If you do a lot of your work on computer and have trouble staying focused, use the Stay Focused extension (available for Chrome), which blocks access to websites for specified periods of time.

2. Take advantage of “spare” moments.

If you take a look at how you spend the minutes in your days, you will probably find that you have lots of “spare” moments. Spare moments are small chunks of time between other events. Five minutes here, or ten or fifteen minutes there, can be very useful if we use them purposefully.

Here are some examples of spare moments:

  • Waiting at your doctor’s office.
  • Waiting to pick up your child from school.
  • Waiting for someone to arrive at lunch.
  • Waiting for your spouse to finish shopping.
  • Waiting in line at the grocery store.

These spare moments can be a potential gold mine for being productive and working on your art. Although you may not be at your computer, in the recording studio, or at your easel, you can definitely take advantage of these moments.

Here are a few ways:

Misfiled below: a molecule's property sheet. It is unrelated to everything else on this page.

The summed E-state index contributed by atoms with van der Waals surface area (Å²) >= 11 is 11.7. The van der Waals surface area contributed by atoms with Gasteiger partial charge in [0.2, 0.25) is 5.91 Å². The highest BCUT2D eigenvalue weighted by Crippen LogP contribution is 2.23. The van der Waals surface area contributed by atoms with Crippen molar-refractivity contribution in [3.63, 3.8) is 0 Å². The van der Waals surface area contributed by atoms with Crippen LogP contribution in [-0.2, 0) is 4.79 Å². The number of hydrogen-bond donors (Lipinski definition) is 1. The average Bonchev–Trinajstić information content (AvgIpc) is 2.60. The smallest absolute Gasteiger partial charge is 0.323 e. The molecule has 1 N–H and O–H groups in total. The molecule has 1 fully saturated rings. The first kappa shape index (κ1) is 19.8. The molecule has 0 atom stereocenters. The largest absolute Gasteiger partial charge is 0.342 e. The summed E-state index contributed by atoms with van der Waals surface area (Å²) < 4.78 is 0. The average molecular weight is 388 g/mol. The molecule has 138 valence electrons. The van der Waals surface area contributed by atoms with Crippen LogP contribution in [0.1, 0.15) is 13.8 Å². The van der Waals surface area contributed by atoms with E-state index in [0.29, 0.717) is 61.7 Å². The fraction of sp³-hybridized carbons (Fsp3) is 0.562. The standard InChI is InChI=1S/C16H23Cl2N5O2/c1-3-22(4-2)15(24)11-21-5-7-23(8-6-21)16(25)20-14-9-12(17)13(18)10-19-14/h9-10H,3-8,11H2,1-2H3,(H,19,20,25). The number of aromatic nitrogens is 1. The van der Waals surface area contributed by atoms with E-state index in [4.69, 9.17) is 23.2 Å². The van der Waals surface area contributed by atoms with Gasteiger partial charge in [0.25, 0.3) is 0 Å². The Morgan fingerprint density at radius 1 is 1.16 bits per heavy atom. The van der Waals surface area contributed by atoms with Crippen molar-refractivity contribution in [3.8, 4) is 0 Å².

If you don’t control your schedule, someone else will. Be intentional about your use of time, especially the spare moments here and there that we so easily waste.

3. Limit frivolous diversions

I don’t want to give the impression that I believe you should be working all the time. I enjoy movies, video games, surfing the web, and lots of other diversions. (I still love to break out my original Nintendo system and play Super Mario Bros. once in a while. What can I say? I’m a child of the 80’s.)

I do believe, however, that you should limit how much time you spend on these diversions. It’s easy to lose a couple of hours watching viral videos on Youtube or playing games on your phone. Set a limit on how much time you will spend doing things that don’t give you a return of some kind.

You need to give your mind a break from work. However, don’t give it too much of a break.